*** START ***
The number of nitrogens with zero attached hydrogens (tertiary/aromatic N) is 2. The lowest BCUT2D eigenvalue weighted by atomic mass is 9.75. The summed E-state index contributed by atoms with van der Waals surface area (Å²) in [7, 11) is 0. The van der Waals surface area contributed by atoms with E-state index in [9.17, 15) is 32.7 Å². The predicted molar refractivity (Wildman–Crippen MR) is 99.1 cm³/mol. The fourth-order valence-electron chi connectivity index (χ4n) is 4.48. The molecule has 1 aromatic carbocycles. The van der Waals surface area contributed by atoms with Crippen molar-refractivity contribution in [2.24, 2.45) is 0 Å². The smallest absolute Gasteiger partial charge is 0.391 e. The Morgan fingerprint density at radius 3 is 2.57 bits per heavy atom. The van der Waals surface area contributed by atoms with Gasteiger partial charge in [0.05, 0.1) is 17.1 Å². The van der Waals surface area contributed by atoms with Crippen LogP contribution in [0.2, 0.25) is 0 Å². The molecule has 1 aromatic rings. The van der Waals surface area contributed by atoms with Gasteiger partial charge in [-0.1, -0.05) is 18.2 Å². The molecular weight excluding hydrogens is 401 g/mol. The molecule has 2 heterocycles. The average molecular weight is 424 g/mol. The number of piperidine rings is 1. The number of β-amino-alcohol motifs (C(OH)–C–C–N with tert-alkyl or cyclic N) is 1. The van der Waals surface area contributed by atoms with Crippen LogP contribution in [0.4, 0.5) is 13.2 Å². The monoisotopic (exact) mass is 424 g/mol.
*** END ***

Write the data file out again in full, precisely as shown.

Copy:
The number of nitrogens with zero attached hydrogens (tertiary/aromatic N) is 2. The lowest BCUT2D eigenvalue weighted by atomic mass is 9.75. The summed E-state index contributed by atoms with van der Waals surface area (Å²) in [7, 11) is 0. The van der Waals surface area contributed by atoms with E-state index in [9.17, 15) is 32.7 Å². The predicted molar refractivity (Wildman–Crippen MR) is 99.1 cm³/mol. The fourth-order valence-electron chi connectivity index (χ4n) is 4.48. The molecule has 1 aromatic carbocycles. The van der Waals surface area contributed by atoms with Crippen molar-refractivity contribution in [2.24, 2.45) is 0 Å². The smallest absolute Gasteiger partial charge is 0.391 e. The Morgan fingerprint density at radius 3 is 2.57 bits per heavy atom. The van der Waals surface area contributed by atoms with Gasteiger partial charge in [0.05, 0.1) is 17.1 Å². The van der Waals surface area contributed by atoms with Crippen LogP contribution in [0.2, 0.25) is 0 Å². The molecule has 1 aromatic rings. The van der Waals surface area contributed by atoms with Gasteiger partial charge in [-0.1, -0.05) is 18.2 Å². The molecular weight excluding hydrogens is 401 g/mol. The molecule has 2 heterocycles. The average molecular weight is 424 g/mol. The number of piperidine rings is 1. The number of β-amino-alcohol motifs (C(OH)–C–C–N with tert-alkyl or cyclic N) is 1. The van der Waals surface area contributed by atoms with Crippen LogP contribution in [0.4, 0.5) is 13.2 Å². The monoisotopic (exact) mass is 424 g/mol.